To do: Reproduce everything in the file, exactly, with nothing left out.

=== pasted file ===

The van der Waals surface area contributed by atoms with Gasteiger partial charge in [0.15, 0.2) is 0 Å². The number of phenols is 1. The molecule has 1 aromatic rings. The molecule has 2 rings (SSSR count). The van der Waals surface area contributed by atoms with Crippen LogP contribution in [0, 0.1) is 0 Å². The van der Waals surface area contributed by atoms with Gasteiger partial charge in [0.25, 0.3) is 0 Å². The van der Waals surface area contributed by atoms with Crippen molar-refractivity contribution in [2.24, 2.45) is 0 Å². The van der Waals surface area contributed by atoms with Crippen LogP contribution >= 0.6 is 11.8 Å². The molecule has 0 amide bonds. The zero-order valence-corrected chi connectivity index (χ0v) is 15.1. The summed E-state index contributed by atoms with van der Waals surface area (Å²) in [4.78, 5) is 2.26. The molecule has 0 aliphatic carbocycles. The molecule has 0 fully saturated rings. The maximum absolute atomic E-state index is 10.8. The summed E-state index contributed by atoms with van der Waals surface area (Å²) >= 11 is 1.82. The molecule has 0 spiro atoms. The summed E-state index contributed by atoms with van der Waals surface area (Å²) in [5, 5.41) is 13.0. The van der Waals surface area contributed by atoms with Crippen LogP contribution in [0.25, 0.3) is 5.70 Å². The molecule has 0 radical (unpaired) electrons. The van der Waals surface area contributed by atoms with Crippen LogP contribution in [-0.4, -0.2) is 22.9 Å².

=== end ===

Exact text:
The van der Waals surface area contributed by atoms with Gasteiger partial charge in [0.15, 0.2) is 0 Å². The number of phenols is 1. The molecule has 1 aromatic rings. The molecule has 2 rings (SSSR count). The van der Waals surface area contributed by atoms with Crippen LogP contribution in [0, 0.1) is 0 Å². The van der Waals surface area contributed by atoms with Gasteiger partial charge in [0.25, 0.3) is 0 Å². The van der Waals surface area contributed by atoms with Crippen molar-refractivity contribution in [2.24, 2.45) is 0 Å². The van der Waals surface area contributed by atoms with Crippen LogP contribution >= 0.6 is 11.8 Å². The molecule has 0 amide bonds. The zero-order valence-corrected chi connectivity index (χ0v) is 15.1. The summed E-state index contributed by atoms with van der Waals surface area (Å²) in [4.78, 5) is 2.26. The molecule has 0 aliphatic carbocycles. The molecule has 0 fully saturated rings. The maximum absolute atomic E-state index is 10.8. The summed E-state index contributed by atoms with van der Waals surface area (Å²) >= 11 is 1.82. The molecule has 0 spiro atoms. The summed E-state index contributed by atoms with van der Waals surface area (Å²) in [5, 5.41) is 13.0. The van der Waals surface area contributed by atoms with Crippen LogP contribution in [0.25, 0.3) is 5.70 Å². The molecule has 0 radical (unpaired) electrons. The van der Waals surface area contributed by atoms with Crippen LogP contribution in [-0.4, -0.2) is 22.9 Å².